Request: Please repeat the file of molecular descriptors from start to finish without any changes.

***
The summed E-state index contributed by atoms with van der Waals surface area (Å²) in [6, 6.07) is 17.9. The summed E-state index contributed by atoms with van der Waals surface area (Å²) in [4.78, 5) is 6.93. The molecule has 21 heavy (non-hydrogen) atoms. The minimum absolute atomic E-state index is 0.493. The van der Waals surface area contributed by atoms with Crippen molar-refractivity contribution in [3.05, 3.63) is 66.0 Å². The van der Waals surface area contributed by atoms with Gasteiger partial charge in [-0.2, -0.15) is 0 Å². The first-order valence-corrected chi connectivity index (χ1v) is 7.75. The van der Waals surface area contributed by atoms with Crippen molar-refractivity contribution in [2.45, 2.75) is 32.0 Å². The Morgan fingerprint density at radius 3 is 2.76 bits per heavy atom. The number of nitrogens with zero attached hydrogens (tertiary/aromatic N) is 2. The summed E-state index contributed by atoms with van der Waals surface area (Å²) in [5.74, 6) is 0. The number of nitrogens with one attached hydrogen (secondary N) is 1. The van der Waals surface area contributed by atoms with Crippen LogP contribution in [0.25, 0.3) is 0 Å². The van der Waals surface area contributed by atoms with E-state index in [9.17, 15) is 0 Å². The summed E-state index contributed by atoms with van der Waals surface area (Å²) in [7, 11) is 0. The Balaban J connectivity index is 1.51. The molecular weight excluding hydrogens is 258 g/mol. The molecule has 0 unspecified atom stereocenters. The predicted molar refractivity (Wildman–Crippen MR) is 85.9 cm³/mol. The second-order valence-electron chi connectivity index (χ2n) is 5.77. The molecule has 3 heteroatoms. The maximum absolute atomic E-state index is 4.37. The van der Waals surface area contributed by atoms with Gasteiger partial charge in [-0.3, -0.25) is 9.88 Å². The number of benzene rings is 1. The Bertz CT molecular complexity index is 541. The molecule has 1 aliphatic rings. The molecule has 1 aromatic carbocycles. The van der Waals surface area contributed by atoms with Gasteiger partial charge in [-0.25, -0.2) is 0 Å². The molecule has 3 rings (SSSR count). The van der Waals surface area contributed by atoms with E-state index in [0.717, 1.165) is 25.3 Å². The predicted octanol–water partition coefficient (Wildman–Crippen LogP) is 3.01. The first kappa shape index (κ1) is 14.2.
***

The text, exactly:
The summed E-state index contributed by atoms with van der Waals surface area (Å²) in [6, 6.07) is 17.9. The summed E-state index contributed by atoms with van der Waals surface area (Å²) in [4.78, 5) is 6.93. The molecule has 21 heavy (non-hydrogen) atoms. The minimum absolute atomic E-state index is 0.493. The van der Waals surface area contributed by atoms with Crippen molar-refractivity contribution in [3.05, 3.63) is 66.0 Å². The van der Waals surface area contributed by atoms with Gasteiger partial charge in [-0.2, -0.15) is 0 Å². The first-order valence-corrected chi connectivity index (χ1v) is 7.75. The van der Waals surface area contributed by atoms with Crippen molar-refractivity contribution in [2.45, 2.75) is 32.0 Å². The Morgan fingerprint density at radius 3 is 2.76 bits per heavy atom. The number of nitrogens with zero attached hydrogens (tertiary/aromatic N) is 2. The summed E-state index contributed by atoms with van der Waals surface area (Å²) in [5.74, 6) is 0. The number of nitrogens with one attached hydrogen (secondary N) is 1. The van der Waals surface area contributed by atoms with Crippen LogP contribution in [0.25, 0.3) is 0 Å². The van der Waals surface area contributed by atoms with E-state index in [9.17, 15) is 0 Å². The summed E-state index contributed by atoms with van der Waals surface area (Å²) in [7, 11) is 0. The Balaban J connectivity index is 1.51. The molecular weight excluding hydrogens is 258 g/mol. The molecule has 0 unspecified atom stereocenters. The predicted molar refractivity (Wildman–Crippen MR) is 85.9 cm³/mol. The second-order valence-electron chi connectivity index (χ2n) is 5.77. The molecule has 3 heteroatoms. The maximum absolute atomic E-state index is 4.37. The van der Waals surface area contributed by atoms with Gasteiger partial charge in [-0.3, -0.25) is 9.88 Å². The number of benzene rings is 1. The Bertz CT molecular complexity index is 541. The molecule has 1 aliphatic rings. The molecule has 1 aromatic carbocycles. The van der Waals surface area contributed by atoms with Gasteiger partial charge in [-0.25, -0.2) is 0 Å². The molecule has 3 rings (SSSR count). The van der Waals surface area contributed by atoms with E-state index in [0.717, 1.165) is 25.3 Å². The predicted octanol–water partition coefficient (Wildman–Crippen LogP) is 3.01. The first kappa shape index (κ1) is 14.2.